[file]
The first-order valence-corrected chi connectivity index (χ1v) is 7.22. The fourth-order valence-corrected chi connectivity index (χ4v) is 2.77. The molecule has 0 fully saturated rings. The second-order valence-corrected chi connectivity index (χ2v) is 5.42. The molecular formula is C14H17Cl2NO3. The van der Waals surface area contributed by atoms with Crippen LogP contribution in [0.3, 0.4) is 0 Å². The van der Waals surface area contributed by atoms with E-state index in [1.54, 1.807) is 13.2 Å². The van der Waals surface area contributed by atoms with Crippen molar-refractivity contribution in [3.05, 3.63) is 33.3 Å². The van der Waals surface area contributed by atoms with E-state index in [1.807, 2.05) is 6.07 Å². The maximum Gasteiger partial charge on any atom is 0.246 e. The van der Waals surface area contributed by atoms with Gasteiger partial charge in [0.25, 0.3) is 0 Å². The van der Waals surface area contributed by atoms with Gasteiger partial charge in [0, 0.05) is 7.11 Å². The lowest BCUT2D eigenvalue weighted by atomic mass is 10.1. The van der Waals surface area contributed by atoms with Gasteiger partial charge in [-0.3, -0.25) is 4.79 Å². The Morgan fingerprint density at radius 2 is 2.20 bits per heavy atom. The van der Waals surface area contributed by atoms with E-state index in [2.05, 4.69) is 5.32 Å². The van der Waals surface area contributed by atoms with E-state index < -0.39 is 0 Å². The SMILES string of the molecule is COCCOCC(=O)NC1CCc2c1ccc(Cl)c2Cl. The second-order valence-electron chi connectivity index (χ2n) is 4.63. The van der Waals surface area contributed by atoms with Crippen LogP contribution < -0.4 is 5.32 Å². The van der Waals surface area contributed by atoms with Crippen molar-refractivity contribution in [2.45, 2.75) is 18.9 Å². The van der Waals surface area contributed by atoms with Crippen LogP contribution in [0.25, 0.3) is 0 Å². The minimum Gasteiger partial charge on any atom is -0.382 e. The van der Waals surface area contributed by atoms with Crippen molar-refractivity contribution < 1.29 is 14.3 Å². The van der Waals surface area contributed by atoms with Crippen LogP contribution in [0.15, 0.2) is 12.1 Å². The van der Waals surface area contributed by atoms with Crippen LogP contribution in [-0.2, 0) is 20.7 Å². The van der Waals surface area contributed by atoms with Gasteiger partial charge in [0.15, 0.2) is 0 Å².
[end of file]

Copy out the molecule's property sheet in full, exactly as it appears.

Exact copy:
The first-order valence-corrected chi connectivity index (χ1v) is 7.22. The fourth-order valence-corrected chi connectivity index (χ4v) is 2.77. The molecule has 0 fully saturated rings. The second-order valence-corrected chi connectivity index (χ2v) is 5.42. The molecular formula is C14H17Cl2NO3. The van der Waals surface area contributed by atoms with Crippen LogP contribution in [0.3, 0.4) is 0 Å². The van der Waals surface area contributed by atoms with E-state index in [1.54, 1.807) is 13.2 Å². The van der Waals surface area contributed by atoms with Crippen molar-refractivity contribution in [3.05, 3.63) is 33.3 Å². The van der Waals surface area contributed by atoms with E-state index in [1.807, 2.05) is 6.07 Å². The maximum Gasteiger partial charge on any atom is 0.246 e. The van der Waals surface area contributed by atoms with Gasteiger partial charge in [0.25, 0.3) is 0 Å². The van der Waals surface area contributed by atoms with Gasteiger partial charge in [0, 0.05) is 7.11 Å². The lowest BCUT2D eigenvalue weighted by atomic mass is 10.1. The van der Waals surface area contributed by atoms with Gasteiger partial charge in [-0.3, -0.25) is 4.79 Å². The Morgan fingerprint density at radius 2 is 2.20 bits per heavy atom. The van der Waals surface area contributed by atoms with E-state index in [2.05, 4.69) is 5.32 Å². The van der Waals surface area contributed by atoms with E-state index < -0.39 is 0 Å². The SMILES string of the molecule is COCCOCC(=O)NC1CCc2c1ccc(Cl)c2Cl. The second-order valence-electron chi connectivity index (χ2n) is 4.63. The van der Waals surface area contributed by atoms with Crippen LogP contribution < -0.4 is 5.32 Å². The van der Waals surface area contributed by atoms with Crippen molar-refractivity contribution in [2.45, 2.75) is 18.9 Å². The van der Waals surface area contributed by atoms with Crippen LogP contribution in [0.25, 0.3) is 0 Å². The minimum Gasteiger partial charge on any atom is -0.382 e. The van der Waals surface area contributed by atoms with Crippen molar-refractivity contribution < 1.29 is 14.3 Å². The van der Waals surface area contributed by atoms with Crippen LogP contribution in [0.15, 0.2) is 12.1 Å². The van der Waals surface area contributed by atoms with Crippen LogP contribution in [-0.2, 0) is 20.7 Å². The van der Waals surface area contributed by atoms with Gasteiger partial charge in [0.15, 0.2) is 0 Å².